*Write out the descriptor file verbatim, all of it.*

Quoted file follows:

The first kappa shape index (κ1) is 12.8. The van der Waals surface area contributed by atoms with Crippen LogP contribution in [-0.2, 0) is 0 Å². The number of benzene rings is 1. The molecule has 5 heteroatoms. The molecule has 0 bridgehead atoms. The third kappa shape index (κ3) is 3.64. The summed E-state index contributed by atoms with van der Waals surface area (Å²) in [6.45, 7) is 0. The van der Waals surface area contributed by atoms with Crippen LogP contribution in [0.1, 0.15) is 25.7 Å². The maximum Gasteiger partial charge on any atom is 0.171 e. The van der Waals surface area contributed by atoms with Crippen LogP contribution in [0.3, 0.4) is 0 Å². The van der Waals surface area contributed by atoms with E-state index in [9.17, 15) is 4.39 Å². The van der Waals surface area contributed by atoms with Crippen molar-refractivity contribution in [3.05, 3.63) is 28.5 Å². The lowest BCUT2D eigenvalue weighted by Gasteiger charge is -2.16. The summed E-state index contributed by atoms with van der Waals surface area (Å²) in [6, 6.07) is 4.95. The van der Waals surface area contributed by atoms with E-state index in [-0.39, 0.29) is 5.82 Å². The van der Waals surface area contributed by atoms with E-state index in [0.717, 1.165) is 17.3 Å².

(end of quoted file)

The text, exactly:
The first kappa shape index (κ1) is 12.8. The van der Waals surface area contributed by atoms with Crippen LogP contribution in [-0.2, 0) is 0 Å². The number of benzene rings is 1. The molecule has 5 heteroatoms. The molecule has 0 bridgehead atoms. The third kappa shape index (κ3) is 3.64. The summed E-state index contributed by atoms with van der Waals surface area (Å²) in [6.45, 7) is 0. The van der Waals surface area contributed by atoms with Crippen LogP contribution in [0.1, 0.15) is 25.7 Å². The maximum Gasteiger partial charge on any atom is 0.171 e. The van der Waals surface area contributed by atoms with Crippen LogP contribution in [0.3, 0.4) is 0 Å². The van der Waals surface area contributed by atoms with E-state index in [9.17, 15) is 4.39 Å². The van der Waals surface area contributed by atoms with Crippen molar-refractivity contribution in [3.05, 3.63) is 28.5 Å². The lowest BCUT2D eigenvalue weighted by Gasteiger charge is -2.16. The summed E-state index contributed by atoms with van der Waals surface area (Å²) in [6, 6.07) is 4.95. The van der Waals surface area contributed by atoms with E-state index in [-0.39, 0.29) is 5.82 Å². The van der Waals surface area contributed by atoms with E-state index in [0.717, 1.165) is 17.3 Å².